By Christos T. Panagopoulos –
A totally pessimistic report regarding Slovenia’s real economy is demonstrated by the International Monetary Fund (IMF), which published a grim report on its website on Wednesday.
“A vicious cycle of corporate distress, increasing nonperforming loans (NPLs), bank deleveraging, and needed fiscal consolidation is prolonging the recession and weighing on the near-term outlook. A slow, export-driven recovery will likely take hold only in the second half of 2014. A more robust and sustained recovery can happen only after the financial and corporate sectors are repaired”, the IMF notes.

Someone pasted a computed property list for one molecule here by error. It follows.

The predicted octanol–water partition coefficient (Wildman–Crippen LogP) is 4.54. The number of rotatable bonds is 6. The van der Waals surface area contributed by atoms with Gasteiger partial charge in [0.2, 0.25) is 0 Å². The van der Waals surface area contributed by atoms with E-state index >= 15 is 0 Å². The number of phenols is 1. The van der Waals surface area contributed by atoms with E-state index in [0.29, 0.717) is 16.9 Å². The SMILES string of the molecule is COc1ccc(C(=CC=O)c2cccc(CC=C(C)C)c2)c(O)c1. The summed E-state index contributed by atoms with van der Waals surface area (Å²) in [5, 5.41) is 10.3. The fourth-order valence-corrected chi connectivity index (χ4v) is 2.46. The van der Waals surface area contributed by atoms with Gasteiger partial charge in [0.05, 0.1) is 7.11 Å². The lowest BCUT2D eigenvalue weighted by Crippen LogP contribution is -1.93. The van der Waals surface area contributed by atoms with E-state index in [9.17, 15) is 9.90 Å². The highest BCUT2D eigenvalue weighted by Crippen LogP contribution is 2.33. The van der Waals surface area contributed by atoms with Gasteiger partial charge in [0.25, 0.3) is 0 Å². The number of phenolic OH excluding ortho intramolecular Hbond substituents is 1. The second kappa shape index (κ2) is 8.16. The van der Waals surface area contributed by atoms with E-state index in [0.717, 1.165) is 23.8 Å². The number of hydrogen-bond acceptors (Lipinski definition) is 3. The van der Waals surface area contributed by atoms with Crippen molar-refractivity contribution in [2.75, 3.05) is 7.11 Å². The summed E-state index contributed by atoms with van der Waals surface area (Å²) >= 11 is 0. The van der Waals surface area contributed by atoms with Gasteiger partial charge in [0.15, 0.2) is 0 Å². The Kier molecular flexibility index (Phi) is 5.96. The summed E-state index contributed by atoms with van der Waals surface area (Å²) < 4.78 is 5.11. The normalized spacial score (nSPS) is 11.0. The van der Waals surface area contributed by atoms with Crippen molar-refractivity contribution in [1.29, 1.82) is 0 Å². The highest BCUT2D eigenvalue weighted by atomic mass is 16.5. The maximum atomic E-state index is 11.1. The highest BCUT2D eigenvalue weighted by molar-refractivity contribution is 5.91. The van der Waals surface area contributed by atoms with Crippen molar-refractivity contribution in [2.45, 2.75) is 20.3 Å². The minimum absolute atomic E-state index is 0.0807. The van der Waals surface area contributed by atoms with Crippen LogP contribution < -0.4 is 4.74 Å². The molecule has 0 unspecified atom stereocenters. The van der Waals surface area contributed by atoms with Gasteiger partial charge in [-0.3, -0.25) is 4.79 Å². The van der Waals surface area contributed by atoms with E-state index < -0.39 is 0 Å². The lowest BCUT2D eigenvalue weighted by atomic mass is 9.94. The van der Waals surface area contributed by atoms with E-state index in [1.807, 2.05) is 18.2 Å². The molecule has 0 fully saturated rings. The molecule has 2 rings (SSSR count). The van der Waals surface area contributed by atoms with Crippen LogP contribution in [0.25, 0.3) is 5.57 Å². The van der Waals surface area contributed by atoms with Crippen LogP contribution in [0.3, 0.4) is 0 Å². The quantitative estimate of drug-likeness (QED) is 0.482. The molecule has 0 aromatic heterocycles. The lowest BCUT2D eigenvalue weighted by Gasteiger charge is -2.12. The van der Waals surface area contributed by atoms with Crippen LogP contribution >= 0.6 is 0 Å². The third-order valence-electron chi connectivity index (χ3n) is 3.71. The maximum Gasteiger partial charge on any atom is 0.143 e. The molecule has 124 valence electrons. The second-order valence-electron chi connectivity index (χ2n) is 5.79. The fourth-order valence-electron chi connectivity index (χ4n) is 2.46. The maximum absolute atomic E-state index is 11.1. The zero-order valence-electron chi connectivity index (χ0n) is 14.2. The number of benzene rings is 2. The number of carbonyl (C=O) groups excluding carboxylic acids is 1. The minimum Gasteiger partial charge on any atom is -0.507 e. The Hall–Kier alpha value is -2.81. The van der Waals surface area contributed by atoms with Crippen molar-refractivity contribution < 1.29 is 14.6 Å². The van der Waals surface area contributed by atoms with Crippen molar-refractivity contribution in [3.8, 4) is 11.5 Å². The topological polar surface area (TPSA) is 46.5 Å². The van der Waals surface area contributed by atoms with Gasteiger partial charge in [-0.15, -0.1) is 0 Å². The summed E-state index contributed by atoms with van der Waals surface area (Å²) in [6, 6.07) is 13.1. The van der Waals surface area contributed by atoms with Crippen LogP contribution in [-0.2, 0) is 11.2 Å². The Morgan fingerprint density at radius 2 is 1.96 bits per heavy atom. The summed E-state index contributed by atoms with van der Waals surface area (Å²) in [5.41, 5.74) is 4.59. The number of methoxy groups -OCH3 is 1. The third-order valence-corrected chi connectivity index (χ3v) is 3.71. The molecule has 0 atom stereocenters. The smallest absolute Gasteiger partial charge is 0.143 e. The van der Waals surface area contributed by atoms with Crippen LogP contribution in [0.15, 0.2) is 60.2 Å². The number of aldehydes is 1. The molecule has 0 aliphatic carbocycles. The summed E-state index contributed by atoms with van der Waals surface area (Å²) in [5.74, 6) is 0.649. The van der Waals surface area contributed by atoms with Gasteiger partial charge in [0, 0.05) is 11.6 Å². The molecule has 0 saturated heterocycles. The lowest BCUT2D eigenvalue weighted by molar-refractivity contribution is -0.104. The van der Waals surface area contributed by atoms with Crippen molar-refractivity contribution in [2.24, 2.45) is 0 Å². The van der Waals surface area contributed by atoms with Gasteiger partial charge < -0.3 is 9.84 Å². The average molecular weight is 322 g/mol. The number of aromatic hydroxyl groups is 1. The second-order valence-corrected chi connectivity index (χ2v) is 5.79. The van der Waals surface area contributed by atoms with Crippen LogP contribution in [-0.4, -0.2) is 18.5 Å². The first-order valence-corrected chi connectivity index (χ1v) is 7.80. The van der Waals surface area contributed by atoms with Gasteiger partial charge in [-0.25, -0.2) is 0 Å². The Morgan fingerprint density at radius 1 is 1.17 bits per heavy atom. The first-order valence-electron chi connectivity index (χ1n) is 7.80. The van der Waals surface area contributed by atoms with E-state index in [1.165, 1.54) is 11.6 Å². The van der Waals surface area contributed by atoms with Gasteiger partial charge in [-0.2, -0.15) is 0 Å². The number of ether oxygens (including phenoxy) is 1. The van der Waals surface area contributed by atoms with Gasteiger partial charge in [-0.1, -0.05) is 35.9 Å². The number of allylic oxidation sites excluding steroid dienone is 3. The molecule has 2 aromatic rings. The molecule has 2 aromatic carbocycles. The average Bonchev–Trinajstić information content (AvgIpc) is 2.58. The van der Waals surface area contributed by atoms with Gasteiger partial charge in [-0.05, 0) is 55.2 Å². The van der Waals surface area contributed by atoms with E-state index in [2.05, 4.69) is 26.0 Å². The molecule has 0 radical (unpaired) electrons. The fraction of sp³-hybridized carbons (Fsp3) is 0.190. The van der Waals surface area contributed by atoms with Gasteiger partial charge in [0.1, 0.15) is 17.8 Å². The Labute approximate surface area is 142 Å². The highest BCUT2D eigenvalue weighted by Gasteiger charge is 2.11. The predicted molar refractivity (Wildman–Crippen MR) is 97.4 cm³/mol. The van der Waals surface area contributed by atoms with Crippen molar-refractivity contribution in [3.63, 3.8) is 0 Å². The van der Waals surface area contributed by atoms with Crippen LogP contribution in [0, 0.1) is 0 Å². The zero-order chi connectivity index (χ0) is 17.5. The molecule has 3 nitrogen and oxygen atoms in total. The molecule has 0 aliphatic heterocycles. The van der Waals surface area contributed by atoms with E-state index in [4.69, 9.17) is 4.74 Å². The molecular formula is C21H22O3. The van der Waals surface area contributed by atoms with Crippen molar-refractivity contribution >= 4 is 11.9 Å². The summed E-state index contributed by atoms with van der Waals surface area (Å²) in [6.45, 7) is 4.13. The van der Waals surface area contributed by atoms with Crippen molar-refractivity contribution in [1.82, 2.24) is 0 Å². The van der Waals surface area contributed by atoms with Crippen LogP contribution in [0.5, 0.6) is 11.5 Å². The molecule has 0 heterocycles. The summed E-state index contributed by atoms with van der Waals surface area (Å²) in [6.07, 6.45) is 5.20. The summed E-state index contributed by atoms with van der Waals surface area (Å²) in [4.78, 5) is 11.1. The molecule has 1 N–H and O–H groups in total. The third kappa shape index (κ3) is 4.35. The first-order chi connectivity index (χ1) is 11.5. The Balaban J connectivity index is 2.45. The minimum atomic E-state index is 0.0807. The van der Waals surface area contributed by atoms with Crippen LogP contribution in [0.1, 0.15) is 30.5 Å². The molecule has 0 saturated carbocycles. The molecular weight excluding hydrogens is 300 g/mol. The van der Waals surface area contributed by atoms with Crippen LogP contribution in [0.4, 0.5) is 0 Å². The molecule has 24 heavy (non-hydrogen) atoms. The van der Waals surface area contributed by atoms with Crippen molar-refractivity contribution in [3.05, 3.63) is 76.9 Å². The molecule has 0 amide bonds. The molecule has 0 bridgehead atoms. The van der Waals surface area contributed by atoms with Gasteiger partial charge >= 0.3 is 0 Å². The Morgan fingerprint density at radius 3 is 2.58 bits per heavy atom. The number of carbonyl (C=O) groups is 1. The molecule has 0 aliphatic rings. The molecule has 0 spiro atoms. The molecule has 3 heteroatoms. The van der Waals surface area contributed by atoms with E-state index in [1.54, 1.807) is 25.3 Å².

And the Institution continues: “Slovenia is facing a deep recession resulting from a vicious circle of strained corporate and bank balance sheets, weak domestic demand, and needed fiscal consolidation. Cleaning up and recapitalizing banks is an immediate priority to break this cycle. However, any recovery can only be sustained by restructuring the over-indebted corporate sector and reducing the role of the state in the economy. Without these reforms, recapitalizing banks will be only an expensive stop-gap solution. Shoring up banks will increase public debt, meaning that further, gradual fiscal consolidation will also be necessary, to ensure that the public finances remain sustainable. The authorities have begun to address these challenges; strong and commtted follow through is essential for Slovenia to successfully exit the recession. Otherwise these challenges will become more difficult and costly to resolve in the future.”